G. Edward White (University of Virginia School of Law) has posted Charles Beard & Progressive Legal Historiography (Constitutional Commentary, Vol. 29, No. 3, 2014) on SSRN. Here is the abstract:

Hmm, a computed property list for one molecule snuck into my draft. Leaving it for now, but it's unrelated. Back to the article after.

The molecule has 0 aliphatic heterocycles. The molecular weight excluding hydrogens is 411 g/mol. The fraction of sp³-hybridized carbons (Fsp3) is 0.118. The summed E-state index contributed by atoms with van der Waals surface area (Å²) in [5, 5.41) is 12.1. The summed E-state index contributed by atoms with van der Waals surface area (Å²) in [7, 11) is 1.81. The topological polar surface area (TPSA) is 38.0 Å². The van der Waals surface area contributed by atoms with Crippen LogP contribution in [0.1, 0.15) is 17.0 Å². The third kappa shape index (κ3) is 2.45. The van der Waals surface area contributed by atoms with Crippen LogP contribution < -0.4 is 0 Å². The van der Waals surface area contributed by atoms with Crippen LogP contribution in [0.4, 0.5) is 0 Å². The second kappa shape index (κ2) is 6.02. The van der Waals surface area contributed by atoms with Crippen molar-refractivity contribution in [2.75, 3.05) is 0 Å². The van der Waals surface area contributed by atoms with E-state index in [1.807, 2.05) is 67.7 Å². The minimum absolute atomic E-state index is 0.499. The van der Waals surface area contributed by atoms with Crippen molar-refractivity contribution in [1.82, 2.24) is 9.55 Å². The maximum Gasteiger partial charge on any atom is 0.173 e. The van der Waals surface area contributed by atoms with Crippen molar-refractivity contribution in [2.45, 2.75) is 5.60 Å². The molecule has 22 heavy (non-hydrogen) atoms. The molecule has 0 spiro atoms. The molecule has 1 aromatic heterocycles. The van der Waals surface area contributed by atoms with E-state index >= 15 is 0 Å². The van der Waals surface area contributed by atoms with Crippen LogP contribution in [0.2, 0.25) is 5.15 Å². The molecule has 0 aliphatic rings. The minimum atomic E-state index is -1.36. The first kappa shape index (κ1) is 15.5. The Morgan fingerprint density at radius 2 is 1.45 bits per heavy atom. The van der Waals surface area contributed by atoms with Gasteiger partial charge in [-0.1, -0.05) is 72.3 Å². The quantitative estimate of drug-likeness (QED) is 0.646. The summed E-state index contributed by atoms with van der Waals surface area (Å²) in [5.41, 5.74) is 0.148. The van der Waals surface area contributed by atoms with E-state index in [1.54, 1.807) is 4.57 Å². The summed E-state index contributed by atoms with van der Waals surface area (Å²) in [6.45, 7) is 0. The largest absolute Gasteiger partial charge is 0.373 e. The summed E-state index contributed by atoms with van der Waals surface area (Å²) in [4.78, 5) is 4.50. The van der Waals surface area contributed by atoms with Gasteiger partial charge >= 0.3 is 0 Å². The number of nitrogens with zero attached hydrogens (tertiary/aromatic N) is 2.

This essay was presented at a conference recognizing the centennial of the publication of Charles Beard’s An Economic Interpretation of the Constitution. It advances two arguments. The first is that Beard’s work is an early example of what I am calling “Progressive historiography,” a perspective that dominated the American historical profession from the early twentieth century through the 1960s, and which had certain defining characteristics, which are set forth in the essay. The second is that the principal explanation for why Progressive historiography retained its influence for so long is that it was a version of “winners history,” portraying the course of American civilization as a series of contests between entrenched elites and advocates of political, economic, and social leveling, all of which were eventually resolved in favor of the levelers. As such Progressive historiography simultaneously contained a critical posture toward established powerholders and an optimistic spin on the course of history that made it intuitively attractive to many persons entering the historical profession in the twentieth century.